Boy Scouts to  exit bankruptcy after abuse settlement approved

A bankruptcy judge has accepted the Boy Scouts of America's $2.46 billion reorganisation plan, which would allow the organisation to continue operating while compensating tens of thousands of men who claim they were sexually molested as youths while active in Scouting.

Though legal obstacles remain, Judge Laurie Selber Silverstein's decision in Delaware on Thursday marked a major milestone for the Boy Scouts, who filed bankruptcy protection more than two years ago to avoid a wave of lawsuits alleging child sexual abuse by Scout leaders and volunteers.


The amount an individual survivor may receive from the bankruptcy plan, according to lawyers for some of the victims, is dependent on a number of variables related to the alleged abuse. The concept calls for the organisation and its local councils to contribute to a fund for survivors, along with settlement insurance firms and troop-sponsoring entities like as Roman Catholic institutions and churches. In exchange, such organisations would be protected from future litigation stemming from Scout-related abuse charges.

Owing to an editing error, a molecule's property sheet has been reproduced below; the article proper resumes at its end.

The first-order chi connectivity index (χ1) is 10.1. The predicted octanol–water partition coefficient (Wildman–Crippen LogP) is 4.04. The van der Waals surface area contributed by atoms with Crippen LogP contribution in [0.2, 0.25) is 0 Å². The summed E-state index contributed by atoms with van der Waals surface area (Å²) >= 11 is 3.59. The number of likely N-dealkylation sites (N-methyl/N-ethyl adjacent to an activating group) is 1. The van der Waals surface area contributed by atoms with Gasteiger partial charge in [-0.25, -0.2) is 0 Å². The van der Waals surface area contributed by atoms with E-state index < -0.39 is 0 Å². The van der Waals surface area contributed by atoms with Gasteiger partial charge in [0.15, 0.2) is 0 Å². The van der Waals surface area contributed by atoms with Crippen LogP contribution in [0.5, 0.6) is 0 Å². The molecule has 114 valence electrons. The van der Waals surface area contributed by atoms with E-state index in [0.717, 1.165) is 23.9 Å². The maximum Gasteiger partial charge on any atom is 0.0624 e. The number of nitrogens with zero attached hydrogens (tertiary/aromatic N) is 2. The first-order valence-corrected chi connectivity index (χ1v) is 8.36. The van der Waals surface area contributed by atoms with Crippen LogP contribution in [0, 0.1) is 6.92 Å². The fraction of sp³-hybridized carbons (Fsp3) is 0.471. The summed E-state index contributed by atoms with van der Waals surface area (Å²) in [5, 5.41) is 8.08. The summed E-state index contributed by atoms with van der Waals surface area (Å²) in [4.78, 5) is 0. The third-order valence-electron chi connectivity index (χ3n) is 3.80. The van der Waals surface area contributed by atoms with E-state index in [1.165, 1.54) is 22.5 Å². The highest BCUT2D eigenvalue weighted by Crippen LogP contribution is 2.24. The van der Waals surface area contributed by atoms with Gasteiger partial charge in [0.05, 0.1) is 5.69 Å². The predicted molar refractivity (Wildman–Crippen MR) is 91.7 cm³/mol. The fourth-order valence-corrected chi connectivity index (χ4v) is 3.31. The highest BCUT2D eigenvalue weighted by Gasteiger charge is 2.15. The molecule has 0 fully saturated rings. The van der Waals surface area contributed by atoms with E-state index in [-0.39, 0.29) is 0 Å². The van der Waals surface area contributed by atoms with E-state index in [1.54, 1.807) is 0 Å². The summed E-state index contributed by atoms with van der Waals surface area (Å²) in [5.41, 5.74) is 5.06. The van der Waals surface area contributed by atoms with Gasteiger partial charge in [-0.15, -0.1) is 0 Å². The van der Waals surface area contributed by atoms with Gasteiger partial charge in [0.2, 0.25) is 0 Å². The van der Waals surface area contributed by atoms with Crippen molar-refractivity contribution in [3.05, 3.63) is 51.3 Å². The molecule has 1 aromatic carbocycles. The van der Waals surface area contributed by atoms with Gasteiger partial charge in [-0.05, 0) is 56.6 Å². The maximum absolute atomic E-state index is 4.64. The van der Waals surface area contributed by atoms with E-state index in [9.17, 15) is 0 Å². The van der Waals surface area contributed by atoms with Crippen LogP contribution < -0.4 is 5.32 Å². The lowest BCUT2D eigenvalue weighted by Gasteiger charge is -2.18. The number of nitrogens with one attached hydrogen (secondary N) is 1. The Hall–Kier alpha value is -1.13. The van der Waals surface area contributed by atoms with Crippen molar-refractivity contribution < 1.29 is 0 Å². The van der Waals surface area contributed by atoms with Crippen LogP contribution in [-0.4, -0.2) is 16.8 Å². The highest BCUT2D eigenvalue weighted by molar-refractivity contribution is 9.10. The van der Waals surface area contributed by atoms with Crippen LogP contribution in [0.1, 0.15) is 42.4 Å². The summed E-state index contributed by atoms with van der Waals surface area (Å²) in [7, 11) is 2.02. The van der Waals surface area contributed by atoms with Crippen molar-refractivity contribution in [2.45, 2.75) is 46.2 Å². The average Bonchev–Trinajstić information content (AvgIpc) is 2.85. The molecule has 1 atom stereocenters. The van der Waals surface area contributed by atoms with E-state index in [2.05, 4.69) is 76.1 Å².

Early on, attorneys for the organization's insurers asserted that the sheer volume of claims indicated fraud and was the product of aggressive client solicitation by attorneys and for-profit claims aggregators. Although some of those insurers ultimately reached settlements, others remained opposed to the idea. They contended that the procedures for distributing monies from the compensation trust would violate their contractual right to oppose claims and would set a dangerous precedent for mass litigation.

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